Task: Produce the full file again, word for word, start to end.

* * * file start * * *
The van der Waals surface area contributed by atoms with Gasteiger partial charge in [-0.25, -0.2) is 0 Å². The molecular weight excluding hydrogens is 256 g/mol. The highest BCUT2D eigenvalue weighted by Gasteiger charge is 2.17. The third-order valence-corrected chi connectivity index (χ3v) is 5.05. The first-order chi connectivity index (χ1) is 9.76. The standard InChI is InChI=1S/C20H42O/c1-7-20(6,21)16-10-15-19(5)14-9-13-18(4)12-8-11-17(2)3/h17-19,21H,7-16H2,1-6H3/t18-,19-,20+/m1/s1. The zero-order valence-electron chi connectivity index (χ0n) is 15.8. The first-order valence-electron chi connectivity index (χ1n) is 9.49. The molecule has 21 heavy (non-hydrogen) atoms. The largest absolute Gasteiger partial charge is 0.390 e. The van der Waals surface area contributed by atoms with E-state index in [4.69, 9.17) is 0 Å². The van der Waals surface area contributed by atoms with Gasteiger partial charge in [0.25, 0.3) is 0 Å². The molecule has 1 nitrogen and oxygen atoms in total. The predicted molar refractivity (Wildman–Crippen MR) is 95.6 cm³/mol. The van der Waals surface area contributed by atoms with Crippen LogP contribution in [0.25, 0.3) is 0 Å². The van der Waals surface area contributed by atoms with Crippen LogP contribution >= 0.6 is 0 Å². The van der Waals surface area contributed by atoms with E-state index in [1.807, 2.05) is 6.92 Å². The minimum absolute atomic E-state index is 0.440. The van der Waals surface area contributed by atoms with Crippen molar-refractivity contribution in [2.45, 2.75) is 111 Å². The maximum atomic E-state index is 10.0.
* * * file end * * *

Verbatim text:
The van der Waals surface area contributed by atoms with Gasteiger partial charge in [-0.25, -0.2) is 0 Å². The molecular weight excluding hydrogens is 256 g/mol. The highest BCUT2D eigenvalue weighted by Gasteiger charge is 2.17. The third-order valence-corrected chi connectivity index (χ3v) is 5.05. The first-order chi connectivity index (χ1) is 9.76. The standard InChI is InChI=1S/C20H42O/c1-7-20(6,21)16-10-15-19(5)14-9-13-18(4)12-8-11-17(2)3/h17-19,21H,7-16H2,1-6H3/t18-,19-,20+/m1/s1. The zero-order valence-electron chi connectivity index (χ0n) is 15.8. The first-order valence-electron chi connectivity index (χ1n) is 9.49. The molecule has 21 heavy (non-hydrogen) atoms. The largest absolute Gasteiger partial charge is 0.390 e. The van der Waals surface area contributed by atoms with E-state index in [4.69, 9.17) is 0 Å². The van der Waals surface area contributed by atoms with Gasteiger partial charge in [0.25, 0.3) is 0 Å². The molecule has 1 nitrogen and oxygen atoms in total. The predicted molar refractivity (Wildman–Crippen MR) is 95.6 cm³/mol. The van der Waals surface area contributed by atoms with Crippen LogP contribution in [0.25, 0.3) is 0 Å². The van der Waals surface area contributed by atoms with Crippen LogP contribution >= 0.6 is 0 Å². The van der Waals surface area contributed by atoms with E-state index in [1.807, 2.05) is 6.92 Å². The minimum absolute atomic E-state index is 0.440. The van der Waals surface area contributed by atoms with Crippen molar-refractivity contribution in [2.45, 2.75) is 111 Å². The maximum atomic E-state index is 10.0.